Poor posture is a problem we’re all aware of but something that we rarely do anything about.
Long periods of sitting, looking down at your phone, laying on the couch in all sorts of positions.
It’s no wonder our posture is so bad.
When it comes to posture it’s just accepted that we are the way we are.
But does it have to be like that?
What Does Exercise Even Mean
Everyone takes the word exercise to mean different things.
As a health practitioner, I hear people describe exercises in so many ways. From stretching and running to gym, yoga and pilates, everyone has a different definition to what they classify as exercise.
Lucky for you, exercise is a combination of all these things put together to get the best changes in terms of your posture.
How does Exercise Improve Posture
Exercise is something we all know we need to do but never get around to finding the time to do it.
Unfortunately, because of the way you hold your body over extended periods of time, your joints and muscles start learning specific movement patterns to compensate for the position you keep your body in.
If you’re sitting at your desk for 2-3 hours at a time day after day with your neck craned towards the screen and your shoulders and back slumped forward, does it really come as much of a surprise when your posture looks the way it does?
The worst part is, it’s not something that happens over a few weeks or months. It’s something you’ve taught your body to do over multiple years.
Exercise begins to change the interaction of the muscles affecting your posture so you can re-teach your body what good posture is.
While most people take stretching for granted its one of the easiest things you can do to help start changing your posture.
As your posture begins to change there are muscles which are commonly known to become overactive and take up the slack for other muscles which tend to become weaker.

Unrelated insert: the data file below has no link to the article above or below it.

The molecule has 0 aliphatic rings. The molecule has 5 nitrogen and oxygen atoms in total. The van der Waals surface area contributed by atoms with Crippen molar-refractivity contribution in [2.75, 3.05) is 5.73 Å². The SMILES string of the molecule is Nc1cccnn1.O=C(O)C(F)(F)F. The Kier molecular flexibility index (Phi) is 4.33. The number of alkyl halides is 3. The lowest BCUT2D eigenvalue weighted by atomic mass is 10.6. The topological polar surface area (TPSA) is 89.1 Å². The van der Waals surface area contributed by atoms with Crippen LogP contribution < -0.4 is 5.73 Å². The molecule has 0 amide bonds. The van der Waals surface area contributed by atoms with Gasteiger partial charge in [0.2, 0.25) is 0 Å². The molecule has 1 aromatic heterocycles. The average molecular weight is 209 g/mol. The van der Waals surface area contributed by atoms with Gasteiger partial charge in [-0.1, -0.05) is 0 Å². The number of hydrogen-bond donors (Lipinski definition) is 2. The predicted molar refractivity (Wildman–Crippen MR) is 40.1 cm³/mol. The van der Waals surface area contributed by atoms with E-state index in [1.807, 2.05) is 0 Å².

It is these weak muscles which cause the change in your posture and the overactive muscles that keep it there.
Stretching can help reduce the build up of tension in these overactive muscles and reduce the likelihood of pain coming on because of this tension.
- Strengthening and Rehabilitation
It’s very difficult to strengthen a weak muscle when there is an overactive muscle still at work.
I’m sure you’ve heard the hype about strengthening your core to help hold your body in better posture. This is all very helpful information, but when there are muscular imbalances that have developed, weak muscles should only be addressed after overactive muscles dysfunctions have been corrected.
Strengthening and rehabilitation through specific movements can help to correct poor patterns that you have taught your body over time. Strengthening increases the ability of your weaker muscles to cope with the load you add to your body when you do things such as sitting or standing for long periods.
What Can you Do To Improve Your Posture
Stretching and strengthing come from different avenues. When it comes to posture correction visiting a health professional should always be your first step.
A health therapist such a physiotherapist or chiropractor can help improve your poor posture. They can also provide you with an exercise program and advice about which areas of your body need work to change your posture.
Whether it be through running or specific weight training at the gym, or yoga and pilates to stretch tight muscles and increase strength all are beneficial exercises to improve posture.
What exercises do you do help your posture? Let us know in the comments section below.